The editors of the two journals have informed Pigott that they won't retract the articles. Their response is, in fact, understandable. They don't have any way of knowing what is true and what isn't. "We do not have access to the protocol, or other documents that are not in the public domain . . . [and] the Journal is not in the business of investigation," explained the editors of the Journal of Clinical Psychopharmacology in their reply to Pigott. "Your concerns are best addressed, for example, to the NIH project or contract officer who oversees the study, and/or to the department chairperson at the senior author's institution."

That is what we need now -- an investigation. We need an independent group of researchers to review the data and report what percentage of patients who were eligible for the trial "remitted" according to the HRSD scale, with that percentage calculated based on the methodology specified in the protocol. We need to know why the long-term outcomes data was hidden. We need to know whether the investigators, in their reports of QIDS-SR data, were relying on non-blinded assessments made by the clinical research coordinators, or on assessments made over the telephone, and whether the investigators correctly distinguished between the two in their articles (or instead lied to readers about this.) We need to know why the researchers reported a very low rate of treatment-emergent suicidal ideation in recently published articles, and nearly a ten-fold higher rate in a previous set of articles.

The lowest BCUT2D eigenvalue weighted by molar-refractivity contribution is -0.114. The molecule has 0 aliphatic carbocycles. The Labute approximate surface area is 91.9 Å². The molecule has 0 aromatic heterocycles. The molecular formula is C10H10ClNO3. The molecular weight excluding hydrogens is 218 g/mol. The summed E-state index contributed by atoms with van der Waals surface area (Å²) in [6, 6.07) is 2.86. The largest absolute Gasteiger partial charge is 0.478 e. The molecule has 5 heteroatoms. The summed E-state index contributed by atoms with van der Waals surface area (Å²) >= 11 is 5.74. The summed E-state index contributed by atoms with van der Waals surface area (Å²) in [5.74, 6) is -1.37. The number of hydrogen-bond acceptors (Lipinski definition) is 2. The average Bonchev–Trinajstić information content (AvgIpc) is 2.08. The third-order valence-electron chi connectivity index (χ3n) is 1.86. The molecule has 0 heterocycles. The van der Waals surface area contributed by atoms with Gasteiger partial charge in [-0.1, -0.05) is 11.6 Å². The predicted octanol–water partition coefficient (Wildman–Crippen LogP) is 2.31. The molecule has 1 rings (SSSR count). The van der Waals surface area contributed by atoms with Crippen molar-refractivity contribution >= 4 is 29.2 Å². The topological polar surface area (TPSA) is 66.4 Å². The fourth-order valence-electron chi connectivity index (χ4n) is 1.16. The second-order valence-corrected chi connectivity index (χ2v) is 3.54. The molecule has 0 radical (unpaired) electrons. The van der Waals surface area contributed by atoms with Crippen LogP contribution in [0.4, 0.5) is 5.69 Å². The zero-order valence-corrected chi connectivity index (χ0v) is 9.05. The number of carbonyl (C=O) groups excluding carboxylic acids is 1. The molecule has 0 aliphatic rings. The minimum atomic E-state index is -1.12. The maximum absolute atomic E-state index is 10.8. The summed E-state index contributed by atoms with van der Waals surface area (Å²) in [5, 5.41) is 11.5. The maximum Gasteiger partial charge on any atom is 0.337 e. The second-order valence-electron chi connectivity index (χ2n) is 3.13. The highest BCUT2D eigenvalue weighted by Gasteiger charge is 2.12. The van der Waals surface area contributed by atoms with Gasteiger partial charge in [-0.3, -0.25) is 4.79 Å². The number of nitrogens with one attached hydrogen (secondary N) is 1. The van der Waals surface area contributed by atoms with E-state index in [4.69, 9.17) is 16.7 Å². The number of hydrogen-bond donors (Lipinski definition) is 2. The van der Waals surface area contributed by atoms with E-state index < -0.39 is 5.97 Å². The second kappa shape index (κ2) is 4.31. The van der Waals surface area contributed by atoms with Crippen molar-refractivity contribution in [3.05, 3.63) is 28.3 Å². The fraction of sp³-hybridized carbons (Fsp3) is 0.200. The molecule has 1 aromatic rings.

We also need an investigation of the investigators' financial interests. Most had ties to Forest Laboratories or some other maker of antidepressants, and thus they were in a position to want to report that the drugs were effective. One of the principal investigators, John Rush, owned the copyright for the QIDS-SR. Thus, using the QIDS-SR to assess outcomes in this prominent trial would serve to validate its use, and this promised to make the copyright much more valuable. The investigators that may have found a genetic marker for those at risk of experiencing drug-caused suicidal ideation took out a patent on their findings. How did all of these financial ties affect the reporting of results?

The public has lost faith that industry-funded trials of psychiatric drugs will be honestly designed and reported. Now, with the ongoing reports of this STAR*D scandal, the public has reason to lose faith in NIMH-funded trials of psychiatric drugs. We need a thorough, honest investigation of STAR*D in order for that faith to be restored.

 

Robert Whitaker is a journalist who writes mostly about medicine and science; his latest book is Anatomy of an Epidemic: Magic Bullets, Psychiatric Drugs, and the Astonishing Rise of Mental Illnes more...